Chapter 4: Classification

In [1]:
from __future__ import division
import pandas as pd
import numpy as np
import matplotlib.pyplot as plt
from sklearn.linear_model import LogisticRegression
from sklearn.lda import LDA
from sklearn.neighbors import KNeighborsClassifier
from sklearn.metrics import confusion_matrix
from sklearn.metrics import accuracy_score
%matplotlib inline
In [2]:
smarket_df = pd.read_csv("../data/Smarket.csv")
smarket_df.head()
Out[2]:
Year Lag1 Lag2 Lag3 Lag4 Lag5 Volume Today Direction
0 2001 0.381 -0.192 -2.624 -1.055 5.010 1.1913 0.959 Up
1 2001 0.959 0.381 -0.192 -2.624 -1.055 1.2965 1.032 Up
2 2001 1.032 0.959 0.381 -0.192 -2.624 1.4112 -0.623 Down
3 2001 -0.623 1.032 0.959 0.381 -0.192 1.2760 0.614 Up
4 2001 0.614 -0.623 1.032 0.959 0.381 1.2057 0.213 Up

5 rows × 9 columns

In [3]:
# equivalent to the R pairs(df) command.
axes = pd.tools.plotting.scatter_matrix(smarket_df, color="brown")

Logistic Regression

According to this blog post, Scikit-Learn's LogisticRegression has some significant differences from R's glm - to reproduce R's glm, one should use statsmodels.api.GLM. But my preference is to work with Scikit-Learn because of its greater breadth, so unless there is something that is only available from statsmodels, I am going to use Scikit-Learn. The numbers below are not identical but close.

In [4]:
X = smarket_df[smarket_df.columns[1:-2]]
y = pd.factorize(smarket_df["Direction"])[0]
clf = LogisticRegression()
clf.fit(X, y)
(clf.intercept_, clf.coef_)
Out[4]:
(array([ 0.11454962]),
 array([[ 0.07279035,  0.04229102, -0.010958  , -0.00921799, -0.01023031,
        -0.12793931]]))
In [5]:
# return probability for each class. R's predict() only returns the probability of the first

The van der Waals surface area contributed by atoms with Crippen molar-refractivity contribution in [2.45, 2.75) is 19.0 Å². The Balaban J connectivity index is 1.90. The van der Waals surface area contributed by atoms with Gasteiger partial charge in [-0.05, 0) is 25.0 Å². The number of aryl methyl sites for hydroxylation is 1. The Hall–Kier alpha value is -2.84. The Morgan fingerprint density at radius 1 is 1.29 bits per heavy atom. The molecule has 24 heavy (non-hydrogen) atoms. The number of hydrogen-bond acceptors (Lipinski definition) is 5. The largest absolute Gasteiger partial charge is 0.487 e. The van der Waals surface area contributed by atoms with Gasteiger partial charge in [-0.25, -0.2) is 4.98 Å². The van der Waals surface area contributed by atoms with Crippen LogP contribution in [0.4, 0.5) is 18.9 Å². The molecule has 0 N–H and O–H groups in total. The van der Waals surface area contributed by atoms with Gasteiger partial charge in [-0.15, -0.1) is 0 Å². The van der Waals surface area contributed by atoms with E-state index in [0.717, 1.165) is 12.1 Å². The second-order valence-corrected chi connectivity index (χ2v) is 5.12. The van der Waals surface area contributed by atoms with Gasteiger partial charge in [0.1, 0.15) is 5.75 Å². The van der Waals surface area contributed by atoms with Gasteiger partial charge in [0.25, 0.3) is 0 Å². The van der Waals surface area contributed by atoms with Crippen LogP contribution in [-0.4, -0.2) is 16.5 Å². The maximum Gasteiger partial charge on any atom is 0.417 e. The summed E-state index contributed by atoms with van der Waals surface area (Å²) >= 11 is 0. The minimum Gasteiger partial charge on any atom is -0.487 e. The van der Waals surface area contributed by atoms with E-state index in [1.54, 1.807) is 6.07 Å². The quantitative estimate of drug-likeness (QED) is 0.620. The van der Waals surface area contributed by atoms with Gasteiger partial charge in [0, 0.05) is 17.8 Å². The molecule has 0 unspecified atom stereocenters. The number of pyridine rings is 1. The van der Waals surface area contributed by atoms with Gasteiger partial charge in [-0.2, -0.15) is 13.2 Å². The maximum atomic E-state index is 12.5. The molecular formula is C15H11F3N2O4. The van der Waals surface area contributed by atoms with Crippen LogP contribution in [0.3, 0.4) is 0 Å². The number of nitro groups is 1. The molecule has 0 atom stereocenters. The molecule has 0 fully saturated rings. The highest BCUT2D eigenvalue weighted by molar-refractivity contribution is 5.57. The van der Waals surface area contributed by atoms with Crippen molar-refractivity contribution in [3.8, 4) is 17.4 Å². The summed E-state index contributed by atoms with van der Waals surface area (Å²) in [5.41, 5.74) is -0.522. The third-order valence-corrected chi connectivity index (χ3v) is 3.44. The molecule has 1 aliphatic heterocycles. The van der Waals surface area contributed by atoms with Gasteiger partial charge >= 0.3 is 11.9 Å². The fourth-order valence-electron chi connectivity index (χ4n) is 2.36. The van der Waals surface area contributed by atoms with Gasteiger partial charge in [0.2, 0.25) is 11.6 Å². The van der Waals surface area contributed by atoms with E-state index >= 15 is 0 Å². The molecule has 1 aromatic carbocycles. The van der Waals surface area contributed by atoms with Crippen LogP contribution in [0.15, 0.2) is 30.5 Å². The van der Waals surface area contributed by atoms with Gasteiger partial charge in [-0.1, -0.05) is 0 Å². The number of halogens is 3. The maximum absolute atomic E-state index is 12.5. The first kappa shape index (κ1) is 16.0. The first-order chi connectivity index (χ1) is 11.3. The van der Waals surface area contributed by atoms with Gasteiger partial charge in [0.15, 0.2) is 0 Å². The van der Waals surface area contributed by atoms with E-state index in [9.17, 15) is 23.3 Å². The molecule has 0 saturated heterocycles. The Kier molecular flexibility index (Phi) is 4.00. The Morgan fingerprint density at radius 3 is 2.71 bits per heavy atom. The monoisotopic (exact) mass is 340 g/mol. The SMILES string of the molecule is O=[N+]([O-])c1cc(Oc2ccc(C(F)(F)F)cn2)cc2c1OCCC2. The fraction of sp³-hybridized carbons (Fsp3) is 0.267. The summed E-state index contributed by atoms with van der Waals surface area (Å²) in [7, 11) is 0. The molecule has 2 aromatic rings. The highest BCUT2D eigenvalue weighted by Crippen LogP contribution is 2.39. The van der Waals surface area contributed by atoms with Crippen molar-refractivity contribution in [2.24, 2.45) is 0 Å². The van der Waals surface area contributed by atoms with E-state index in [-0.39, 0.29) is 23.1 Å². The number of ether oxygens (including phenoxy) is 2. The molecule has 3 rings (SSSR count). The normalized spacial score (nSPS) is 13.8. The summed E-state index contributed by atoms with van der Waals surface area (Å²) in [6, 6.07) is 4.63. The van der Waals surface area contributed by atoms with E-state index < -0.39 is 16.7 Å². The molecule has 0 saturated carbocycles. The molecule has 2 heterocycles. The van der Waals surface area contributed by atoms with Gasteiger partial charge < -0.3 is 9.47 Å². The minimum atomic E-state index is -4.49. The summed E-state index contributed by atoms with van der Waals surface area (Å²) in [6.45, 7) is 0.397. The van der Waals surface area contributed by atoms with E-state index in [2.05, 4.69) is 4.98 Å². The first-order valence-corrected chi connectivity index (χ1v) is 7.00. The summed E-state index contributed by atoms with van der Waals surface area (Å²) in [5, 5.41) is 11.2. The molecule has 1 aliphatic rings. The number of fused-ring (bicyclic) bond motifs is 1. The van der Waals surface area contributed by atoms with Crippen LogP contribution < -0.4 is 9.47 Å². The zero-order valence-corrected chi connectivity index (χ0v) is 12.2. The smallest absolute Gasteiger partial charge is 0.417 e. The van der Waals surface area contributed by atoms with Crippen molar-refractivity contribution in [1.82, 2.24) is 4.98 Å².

# class, so we do the same.
probs = clf.predict_proba(X)
[prob[0] for prob in probs[0:5]]
Out[5]:
[0.50775595757199166,
 0.48208765404825193,
 0.48147907945142998,
 0.51561031224141374,
 0.51134987027174317]
In [6]:
ypreds = ["Up" if prob[0] > 0.5 else "Down" for prob in probs]
ypreds[0:5]
Out[6]:
['Up', 'Down', 'Down', 'Up', 'Up']
In [7]:
# R uses table() to tabulate the confusion matrix below
yacts = [str(x) for x in smarket_df["Direction"].values]
confusion_matrix(yacts, ypreds)
Out[7]:
array([[143, 459],
       [135, 513]])
In [8]:
accuracy_score(yacts, ypreds)
Out[8]:
0.52480000000000004

Make Training and Test Set

In [9]:
# Split dataset into training and test sets
smarket_train_df = smarket_df[smarket_df["Year"] < 2005]
smarket_test_df = smarket_df[smarket_df["Year"] >= 2005]
# train Logistic Regression model with training data
clf2 = LogisticRegression()
Xtrain = smarket_train_df[smarket_df.columns[1:-2]]
ytrain = pd.factorize(smarket_train_df["Direction"])[0]
clf2.fit(Xtrain, ytrain)
# test model with test data
Xtest = smarket_test_df[smarket_df.columns[1:-2]]
ytest = pd.factorize(smarket_test_df["Direction"])[0]
ypred = clf2.predict(Xtest)
# calculate confusion matrix and accuracy
confusion_matrix(ytest, ypred)
Out[9]:
array([[40, 71],
       [52, 89]])
In [10]:
accuracy_score(ytest, ypred)
Out[10]:
0.51190476190476186

Fit smaller model

In [11]:
clf3 = LogisticRegression()
Xtrain = smarket_train_df[smarket_df.columns[1:3]]
Xtest = smarket_test_df[smarket_df.columns[1:3]]
clf3.fit(Xtrain, ytrain)
ypred = clf3.predict(Xtest)
confusion_matrix(ytest, ypred)
Out[11]:
array([[ 76,  35],
       [106,  35]])
In [12]:
accuracy_score(ytest, ypred)
Out[12]:
0.44047619047619047

Linear Discriminant Analysis

In [13]:
clf4 = LDA()
clf4.fit(Xtrain, ytrain)
ypred = clf4.predict(Xtest)
ypred[0:5]
Out[13]:
array([0, 0, 0, 0, 0])
In [14]:
confusion_matrix(ytest, ypred)
Out[14]:
array([[ 76,  35],
       [106,  35]])
In [15]:
accuracy_score(ytest, ypred)
Out[15]:
0.44047619047619047

K-Nearest Neighbors

In [16]:
clf5 = KNeighborsClassifier()
clf5.fit(Xtrain, ytrain)
ypred = clf5.predict(Xtest)
confusion_matrix(ytest, ypred)
Out[16]:
array([[71, 40],
       [82, 59]])
In [17]:
accuracy_score(ytest, ypred)
Out[17]:
0.51587301587301593